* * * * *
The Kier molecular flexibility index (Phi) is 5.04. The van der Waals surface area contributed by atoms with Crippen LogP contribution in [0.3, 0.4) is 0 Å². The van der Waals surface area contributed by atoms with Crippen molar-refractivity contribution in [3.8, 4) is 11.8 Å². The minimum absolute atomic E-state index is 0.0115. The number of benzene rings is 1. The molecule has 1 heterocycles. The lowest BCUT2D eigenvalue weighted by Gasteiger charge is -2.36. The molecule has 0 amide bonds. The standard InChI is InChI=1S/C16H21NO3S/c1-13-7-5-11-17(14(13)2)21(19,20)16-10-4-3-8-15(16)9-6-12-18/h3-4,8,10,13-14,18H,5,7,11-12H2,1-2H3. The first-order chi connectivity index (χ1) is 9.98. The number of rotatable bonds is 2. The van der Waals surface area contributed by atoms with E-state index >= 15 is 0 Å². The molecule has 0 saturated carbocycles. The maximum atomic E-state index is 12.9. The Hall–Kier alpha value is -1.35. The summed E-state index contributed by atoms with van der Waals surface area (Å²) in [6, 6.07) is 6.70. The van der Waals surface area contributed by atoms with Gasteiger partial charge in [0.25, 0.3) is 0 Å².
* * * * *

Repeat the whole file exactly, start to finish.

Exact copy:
The Kier molecular flexibility index (Phi) is 5.04. The van der Waals surface area contributed by atoms with Crippen LogP contribution in [0.3, 0.4) is 0 Å². The van der Waals surface area contributed by atoms with Crippen molar-refractivity contribution in [3.8, 4) is 11.8 Å². The minimum absolute atomic E-state index is 0.0115. The number of benzene rings is 1. The molecule has 1 heterocycles. The lowest BCUT2D eigenvalue weighted by Gasteiger charge is -2.36. The molecule has 0 amide bonds. The standard InChI is InChI=1S/C16H21NO3S/c1-13-7-5-11-17(14(13)2)21(19,20)16-10-4-3-8-15(16)9-6-12-18/h3-4,8,10,13-14,18H,5,7,11-12H2,1-2H3. The first-order chi connectivity index (χ1) is 9.98. The number of rotatable bonds is 2. The van der Waals surface area contributed by atoms with E-state index >= 15 is 0 Å². The molecule has 0 saturated carbocycles. The maximum atomic E-state index is 12.9. The Hall–Kier alpha value is -1.35. The summed E-state index contributed by atoms with van der Waals surface area (Å²) in [6, 6.07) is 6.70. The van der Waals surface area contributed by atoms with Gasteiger partial charge in [0.25, 0.3) is 0 Å².